Decision Analysis Reading List
A Decision Analysis Reading List from Making Hard Decisions
by Robert T. Clemen (Duxbury 1995, reproduced with permission):
- Max Bazerman and Margaret Neale (1992) Negotiating Rationally.
New York: Free Press. An introduction to behavioral aspects of
negotiation, written at a slightly lower level than the companion
volume by Neale and Bazerman. Taking a decision-analysis perspective,
the authors also emphsize prescriptive advise for negotiators.
- Derek Bunn (1984) Applied Decision Analysis. New York:
McGraw-Hill. An excellent book written at about the same level
as this one, although more theoretical and somewhat more terse.
- Robyn Dawes (1988) Rational Choice in an Uncertain World.
San Diego, CA: Harcourt Brace. An easy-to-read introduction to
the behavioral issues in decision analysis.
- Simon French (1986) Decision Theory: An Introduction to
the Mathematics of Rationality. London: Wiley. If you liked
the chapter on utility axioms, you would love this book. The text
covers a lot of new material, including consensus, group decisions,
and non-Bayesian approaches. The problems are good, tending to
be technical and theoretical rather than applied.
- Robin M. Hogarth (1987) Judgment and Choice, 2nd ed.
New York: Wiley. An excellent introduction to behavioral decision
analysis from a psychological perspective. This book covers a
broad range of topics and is very easy to read.
- Ronald A. Howard and James Matheson (eds.) (1983) The Principles
and Applications of Decision Analysis (2 volumes). Palo Alto,
CA: Strategic Decisions Group. Since the early 1960's, Ron Howard
has been practicing decision analysis and teaching the principles
to students in the Engineering-Economic Systems Department of
Stanford University. The two-volume set contains many papers presenting
the principles and techniques that make up the "Stanford
School" of decision analysis.
- Daniel Kahneman, Paul Slovic, and Amos Tversky (1982) Judgment
Under Uncertainty: Heuristics and Biases. Cambridge: Cambridge
University Press. A reader filled with classic articles on behavioral
- Ralph Keeney (1992) Value-Focused Thinking: A Path to Creative
Decision Making. Cambridge, MA: Harvard University Press.
As you know by now, this book provides all the details on understanding
one's objectives and using them as a basis for decision-analysis
models and improved decision making.
- Ralph Keeney and Howard Raiffa (1976) Decisions with Multiple
Objectives: Preferences and Value Tradeoffs. New York: Wiley.
This is the standard reference for multiattribute utility
theory, although it also is good for decision analysis in general.
Many applications are described. Much of the material is highly
technical, although the mathematics are not difficult. Gems of
insight and explanation are scattered through the technical material.
Unfortunately, no problems are included.
- Dennis V. Lindley (1985) Making Decisions, 2nd ed.
New York: Wiley. A classic by a founder in the field. Professor
Lindley explains difficult concepts well. The problems tend to
be somewhat abstract.
- M. Granger Morgan and Max Henrion (1990) Uncertainty: A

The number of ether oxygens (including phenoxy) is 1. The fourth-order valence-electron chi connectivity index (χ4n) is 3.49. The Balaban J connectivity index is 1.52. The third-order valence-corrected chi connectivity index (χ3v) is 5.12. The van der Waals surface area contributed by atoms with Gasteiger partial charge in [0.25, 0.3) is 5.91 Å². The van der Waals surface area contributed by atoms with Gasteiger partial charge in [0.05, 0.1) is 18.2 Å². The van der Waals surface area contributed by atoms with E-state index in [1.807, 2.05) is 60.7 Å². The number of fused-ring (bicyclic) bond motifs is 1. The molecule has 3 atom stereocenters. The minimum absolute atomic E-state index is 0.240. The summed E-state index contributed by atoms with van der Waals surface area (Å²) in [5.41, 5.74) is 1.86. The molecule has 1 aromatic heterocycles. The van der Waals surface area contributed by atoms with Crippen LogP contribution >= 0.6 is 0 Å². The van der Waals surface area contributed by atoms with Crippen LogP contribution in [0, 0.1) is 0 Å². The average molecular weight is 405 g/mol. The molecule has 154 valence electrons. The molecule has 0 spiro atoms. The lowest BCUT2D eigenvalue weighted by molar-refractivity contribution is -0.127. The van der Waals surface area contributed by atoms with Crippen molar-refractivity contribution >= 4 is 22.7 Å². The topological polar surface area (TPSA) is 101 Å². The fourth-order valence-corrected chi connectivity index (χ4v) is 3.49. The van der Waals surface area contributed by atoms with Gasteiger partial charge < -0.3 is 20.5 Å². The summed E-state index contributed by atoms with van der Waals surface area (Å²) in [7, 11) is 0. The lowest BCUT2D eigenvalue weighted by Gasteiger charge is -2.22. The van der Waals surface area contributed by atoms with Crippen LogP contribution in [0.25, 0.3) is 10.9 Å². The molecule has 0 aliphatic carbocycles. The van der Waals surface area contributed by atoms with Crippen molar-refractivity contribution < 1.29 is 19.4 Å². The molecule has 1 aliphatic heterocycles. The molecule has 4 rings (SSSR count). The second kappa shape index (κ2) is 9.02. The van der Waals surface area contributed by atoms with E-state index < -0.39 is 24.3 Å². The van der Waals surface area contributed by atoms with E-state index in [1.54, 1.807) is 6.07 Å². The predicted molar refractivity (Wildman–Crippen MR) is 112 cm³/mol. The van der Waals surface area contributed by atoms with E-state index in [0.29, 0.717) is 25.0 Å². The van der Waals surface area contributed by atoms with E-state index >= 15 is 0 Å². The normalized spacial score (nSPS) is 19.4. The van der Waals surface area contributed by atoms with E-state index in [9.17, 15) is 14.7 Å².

Guide to Dealing with Uncertainty in Quantitative Risk and Policy
Analysis. Cambridge: Cambridge University Press. The authors
provide an in-depth treatment of the use of uncertainty for risk
analysis. Especially good in the elicitation and use of expert
- Margaret Neale and Max Bazerman (1991) Cognition and Rationality
in Negotiation. New York: Free Press. An excellent summary
of behavioral issues in negotiation and group decision making.
Many of the results are closely related to parallel results in
individual decision making.
- Scott Plous (1993) The Psychology of Judgment and Decision
Making. New York: McGraw-Hill. The best up-to-date summary
of behavioral decision making.
- Howard Raiffa (1968) Decision Analysis. Reading, MA:
Addison-Wesley. Professor Raiffa also is a founder of decision
analysis, and like Lindley, he explains the material well. The
problems tend to be abstract. The text covers the basics (and
then some)and is still worthwhile after almost 20 years.
- Howard Raiffa (1982) The Art and Science of Negotiation.
Cambridge, MA: Belknap Press. Raiffa discusses negotiations from
a decision-theoretic point of view. A well-written (and easy-to-read)
book that provides deep insights and top-flight analytical tools.
- Detlof von Winterfeldt and Ward Edwards (1986) Decision
Analysis and Behavioral Research. Cambridge: Cambridge University
Press. An up-to-date and in-depth treatment of decision analysis
from a behavioral perspective. Professor Edwards has been involved
in decision analysis since its beginnings, and his history (Chapter
14) is an eye-opener. The authors have a strong slant towards
applications and behavioral research that provides evidence on
the applicability of decision-analysis tools. Like Keeney and
Raiffa, there are no problems.
- Robert L. Winkler (1972) Introduction to Bayesian Inference
and Decision. New York: Holt. An excellent introduction to
decision Theory. Professor Winkler is especially interested in
Bayesian models of information, and the book is slanted more toward
inference and statistics than toward applied decision analysis.